And btw, there are also a LOT of pharma companies headquartered in the European Union…

Rank[30] Company Country Total Revenues (USD millions) Healthcare R&D 2008 (USD millions) Net income/ (loss) 2008 (USD millions) Employees 2008
1 Pfizer[33] (with Wyeth[34]) United States 70,696 11,318 14,111 137,127
2 Johnson & Johnson United States 63,747 NA 10,576 119,200
3 Hoffmann–La Roche Switzerland 43,970 NA 8,135 78,604
4 Novartis Switzerland 41,460 NA 11,946 98,200
5 GlaxoSmithKline United Kingdom 40,424 6,373 10,432 103,483
6 Sanofi-Aventis France 40,328 NA 7,204 99,495
7 AstraZeneca United Kingdom 31,601 NA 5,959 67,400
8 Abbott Laboratories[35] United States 29,527 2,688 4,880 68,697
9 Merck & Co. United States 23,850 4,678 7,808 74,372
10 Bristol-Myers Squibb United States 19,977 NA 2,165 42,000
11 Eli Lilly and Company United States 18,634 NA 2,953 40,600
12 Boehringer Ingelheim Germany 16,959 1,977 2,163 43,000
13 Takeda Pharmaceutical Co. Japan 15,697 1,620 2,870 15,000
14 Bayer [36] Germany 15,407 3,770 6,448 108,600
15 Amgen United States 14,771 3,366 3,166 48,000
16 Genentech United States 13,400 15773 3,640 33,500
17 Baxter International United States 12,300 614 1,397 38,428
18 Teva Pharmaceutical Industries Israel 11,080 495 546 26,670
19 Astellas Pharma Japan 10,701 1,435 1,122 23,613
20 Daiichi Sankyo Japan 9,682 1,459 671 20,100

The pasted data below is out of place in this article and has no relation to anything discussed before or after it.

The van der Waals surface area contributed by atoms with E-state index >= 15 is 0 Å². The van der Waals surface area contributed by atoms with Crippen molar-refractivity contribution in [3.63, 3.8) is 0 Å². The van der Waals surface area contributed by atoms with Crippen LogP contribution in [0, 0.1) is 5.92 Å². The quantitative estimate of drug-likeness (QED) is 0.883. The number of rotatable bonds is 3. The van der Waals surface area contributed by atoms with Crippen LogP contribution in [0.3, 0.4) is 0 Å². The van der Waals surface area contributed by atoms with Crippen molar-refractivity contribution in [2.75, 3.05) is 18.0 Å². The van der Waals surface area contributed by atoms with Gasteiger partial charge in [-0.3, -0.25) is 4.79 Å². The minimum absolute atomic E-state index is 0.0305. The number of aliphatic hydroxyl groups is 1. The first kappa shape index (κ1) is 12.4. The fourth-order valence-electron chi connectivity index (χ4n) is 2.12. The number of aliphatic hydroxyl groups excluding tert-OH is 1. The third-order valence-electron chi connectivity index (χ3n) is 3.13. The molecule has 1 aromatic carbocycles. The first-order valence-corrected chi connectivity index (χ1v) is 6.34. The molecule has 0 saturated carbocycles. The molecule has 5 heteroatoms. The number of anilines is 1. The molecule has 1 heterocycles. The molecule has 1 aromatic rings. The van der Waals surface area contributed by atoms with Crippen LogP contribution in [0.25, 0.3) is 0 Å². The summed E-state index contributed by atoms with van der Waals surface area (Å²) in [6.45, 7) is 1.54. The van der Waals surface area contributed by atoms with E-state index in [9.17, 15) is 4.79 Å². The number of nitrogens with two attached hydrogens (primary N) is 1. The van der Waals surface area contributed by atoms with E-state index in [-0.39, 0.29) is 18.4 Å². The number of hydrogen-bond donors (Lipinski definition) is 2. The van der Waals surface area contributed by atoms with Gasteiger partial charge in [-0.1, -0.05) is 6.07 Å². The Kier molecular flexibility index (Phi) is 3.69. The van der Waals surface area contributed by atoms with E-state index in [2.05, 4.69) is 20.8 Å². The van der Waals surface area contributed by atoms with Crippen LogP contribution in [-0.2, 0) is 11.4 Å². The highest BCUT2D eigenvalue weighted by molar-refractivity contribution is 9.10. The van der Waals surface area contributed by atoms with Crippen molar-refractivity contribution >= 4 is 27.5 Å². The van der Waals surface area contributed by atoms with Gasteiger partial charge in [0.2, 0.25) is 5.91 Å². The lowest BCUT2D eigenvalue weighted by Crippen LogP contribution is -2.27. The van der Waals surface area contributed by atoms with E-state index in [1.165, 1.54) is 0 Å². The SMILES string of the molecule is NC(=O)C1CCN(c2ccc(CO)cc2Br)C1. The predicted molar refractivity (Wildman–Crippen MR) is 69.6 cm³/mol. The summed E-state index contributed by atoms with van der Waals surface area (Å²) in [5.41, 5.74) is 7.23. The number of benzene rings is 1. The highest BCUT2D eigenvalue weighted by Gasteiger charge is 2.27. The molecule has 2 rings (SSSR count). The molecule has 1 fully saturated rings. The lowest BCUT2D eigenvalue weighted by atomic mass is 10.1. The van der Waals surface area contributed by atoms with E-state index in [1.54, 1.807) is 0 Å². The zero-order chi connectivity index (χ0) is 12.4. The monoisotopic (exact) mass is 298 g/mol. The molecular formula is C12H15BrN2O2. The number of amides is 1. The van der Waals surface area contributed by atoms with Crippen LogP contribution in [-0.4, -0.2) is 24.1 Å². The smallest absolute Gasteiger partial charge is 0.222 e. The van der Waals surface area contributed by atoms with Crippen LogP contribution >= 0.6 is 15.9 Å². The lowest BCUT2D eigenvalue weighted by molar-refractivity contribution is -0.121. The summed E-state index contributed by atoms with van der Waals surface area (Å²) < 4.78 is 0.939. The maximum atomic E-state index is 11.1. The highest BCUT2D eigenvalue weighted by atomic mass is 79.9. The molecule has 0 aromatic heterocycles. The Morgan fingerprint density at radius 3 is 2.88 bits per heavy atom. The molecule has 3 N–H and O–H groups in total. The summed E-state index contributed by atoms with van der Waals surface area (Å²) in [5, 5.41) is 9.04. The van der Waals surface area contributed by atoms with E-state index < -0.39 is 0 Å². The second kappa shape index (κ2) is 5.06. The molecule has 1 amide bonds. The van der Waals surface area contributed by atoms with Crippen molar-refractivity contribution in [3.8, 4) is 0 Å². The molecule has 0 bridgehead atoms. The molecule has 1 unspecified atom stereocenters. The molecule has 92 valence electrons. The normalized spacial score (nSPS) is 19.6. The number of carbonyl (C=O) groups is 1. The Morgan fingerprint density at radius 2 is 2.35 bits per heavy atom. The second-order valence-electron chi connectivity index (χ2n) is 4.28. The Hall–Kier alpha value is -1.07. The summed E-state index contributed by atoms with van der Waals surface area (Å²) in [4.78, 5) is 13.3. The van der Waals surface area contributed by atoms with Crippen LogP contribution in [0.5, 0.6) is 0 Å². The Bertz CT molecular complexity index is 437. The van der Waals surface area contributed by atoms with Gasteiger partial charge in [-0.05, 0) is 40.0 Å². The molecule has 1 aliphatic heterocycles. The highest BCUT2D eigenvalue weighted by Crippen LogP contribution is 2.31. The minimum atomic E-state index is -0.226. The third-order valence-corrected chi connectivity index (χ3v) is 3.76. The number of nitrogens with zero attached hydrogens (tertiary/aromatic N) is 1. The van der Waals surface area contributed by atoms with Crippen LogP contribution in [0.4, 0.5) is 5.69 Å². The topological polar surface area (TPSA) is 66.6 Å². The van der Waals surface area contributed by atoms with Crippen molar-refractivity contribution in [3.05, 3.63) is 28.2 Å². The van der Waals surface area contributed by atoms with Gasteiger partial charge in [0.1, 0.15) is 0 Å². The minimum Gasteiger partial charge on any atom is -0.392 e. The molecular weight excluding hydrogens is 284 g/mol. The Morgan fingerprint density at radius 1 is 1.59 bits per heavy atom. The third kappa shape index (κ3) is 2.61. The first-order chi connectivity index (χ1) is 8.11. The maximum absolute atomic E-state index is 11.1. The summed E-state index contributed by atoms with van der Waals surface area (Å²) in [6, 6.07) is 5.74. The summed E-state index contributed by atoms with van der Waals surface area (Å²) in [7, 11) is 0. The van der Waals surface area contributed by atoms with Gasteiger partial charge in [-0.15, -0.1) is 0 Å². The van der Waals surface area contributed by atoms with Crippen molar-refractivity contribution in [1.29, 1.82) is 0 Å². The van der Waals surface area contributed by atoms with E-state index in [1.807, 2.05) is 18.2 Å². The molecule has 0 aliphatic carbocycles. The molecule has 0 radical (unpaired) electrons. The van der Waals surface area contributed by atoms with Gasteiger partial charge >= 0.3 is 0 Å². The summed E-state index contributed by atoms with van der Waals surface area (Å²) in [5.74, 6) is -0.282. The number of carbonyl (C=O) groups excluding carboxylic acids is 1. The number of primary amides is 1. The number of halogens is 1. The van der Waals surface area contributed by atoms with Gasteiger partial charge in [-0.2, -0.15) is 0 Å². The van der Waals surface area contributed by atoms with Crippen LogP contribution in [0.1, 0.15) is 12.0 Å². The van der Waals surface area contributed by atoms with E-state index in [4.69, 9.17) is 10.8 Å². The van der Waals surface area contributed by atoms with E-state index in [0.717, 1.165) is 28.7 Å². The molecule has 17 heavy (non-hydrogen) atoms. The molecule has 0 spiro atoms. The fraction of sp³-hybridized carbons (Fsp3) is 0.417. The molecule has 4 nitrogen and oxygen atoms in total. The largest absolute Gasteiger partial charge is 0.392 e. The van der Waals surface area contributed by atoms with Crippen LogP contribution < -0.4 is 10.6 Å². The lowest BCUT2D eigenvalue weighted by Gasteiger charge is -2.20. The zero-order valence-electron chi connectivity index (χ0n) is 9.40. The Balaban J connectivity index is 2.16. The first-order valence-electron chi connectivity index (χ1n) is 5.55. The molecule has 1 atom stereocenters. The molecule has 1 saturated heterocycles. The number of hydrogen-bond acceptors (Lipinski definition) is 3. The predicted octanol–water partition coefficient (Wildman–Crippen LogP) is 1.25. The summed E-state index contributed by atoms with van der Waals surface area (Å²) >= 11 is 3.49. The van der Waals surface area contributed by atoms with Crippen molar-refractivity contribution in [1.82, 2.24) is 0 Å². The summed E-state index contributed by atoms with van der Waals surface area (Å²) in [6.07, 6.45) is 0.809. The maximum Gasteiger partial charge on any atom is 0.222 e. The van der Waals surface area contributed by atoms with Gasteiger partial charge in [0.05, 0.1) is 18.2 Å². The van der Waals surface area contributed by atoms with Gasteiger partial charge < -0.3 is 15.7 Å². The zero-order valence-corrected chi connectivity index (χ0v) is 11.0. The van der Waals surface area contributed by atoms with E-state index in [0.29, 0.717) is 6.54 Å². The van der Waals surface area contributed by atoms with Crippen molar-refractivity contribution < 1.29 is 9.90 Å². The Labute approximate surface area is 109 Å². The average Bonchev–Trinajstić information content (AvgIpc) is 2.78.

21 Novo Nordisk Denmark 9,081 1,063 1,922 26,575
22 Procter & Gamble United States 8,964 NA 10,340 29,258
23 Eisai Japan 5,583 926 604 14,993
24 Merck KGaA Germany 5,175 772 1,258 13,900
25 Alcon United States 4,897 512 1,348 13,500
26 SINOPHARM China 4,700 498 1249 9700
27 Akzo Nobel Netherlands 4,694 741 1,449 13,000
28 UCB Belgium 4,426 1,024 492 12,741
29 Nycomed Switzerland 4,264 NA -105 10,533
30 Forest Laboratories United States 3,442 941 454 9,649
31 Solvay Belgium 3,268 533 1,026 9,000
32 Genzyme United States 3,187 650 -17 8,477
33 Allergan United States 3,063 1,056 -127 8,423
34 Gilead Sciences United States 3,026 384 -1,190 6,772
35 CSL Australia 2,788 161 454 6,400
36 Chugai Pharmaceutical Co. Japan 2,787 467 328 5,962
37 Biogen Idec United States 2,683 718 218 5,907
38 Bausch & Lomb United States 2,292 197 15 5,830
39 Taiho Pharmaceutical Co. Japan 2,069 244 132 5,756
40 King Pharmaceuticals United States 1,989 254 289 5,191
41 Watson Pharmaceuticals United States 1,979 131 -445 5,126
42 Mitsubishi Pharma Japan 1,945 403 208 5,111
43 Shire United Kingdom 1,797 387 278 4,958
44 Cephalon United States 1,764 403 145 4,913
45 Dainippon Sumitomo Pharma Japan 1,763 350 193 3,750
46 Kyowa Hakko Japan 1,698 268 108 2,895
47 Shionogi Japan 1,640 320 159 2,868
48 Mylan Laboratories United States 1,612 104 217 2,800
49 H. Lundbeck Denmark 1,552 329 186 2,515

– David

Embryonic Stem-Cell Patents Infringe EU Law, Top Court Says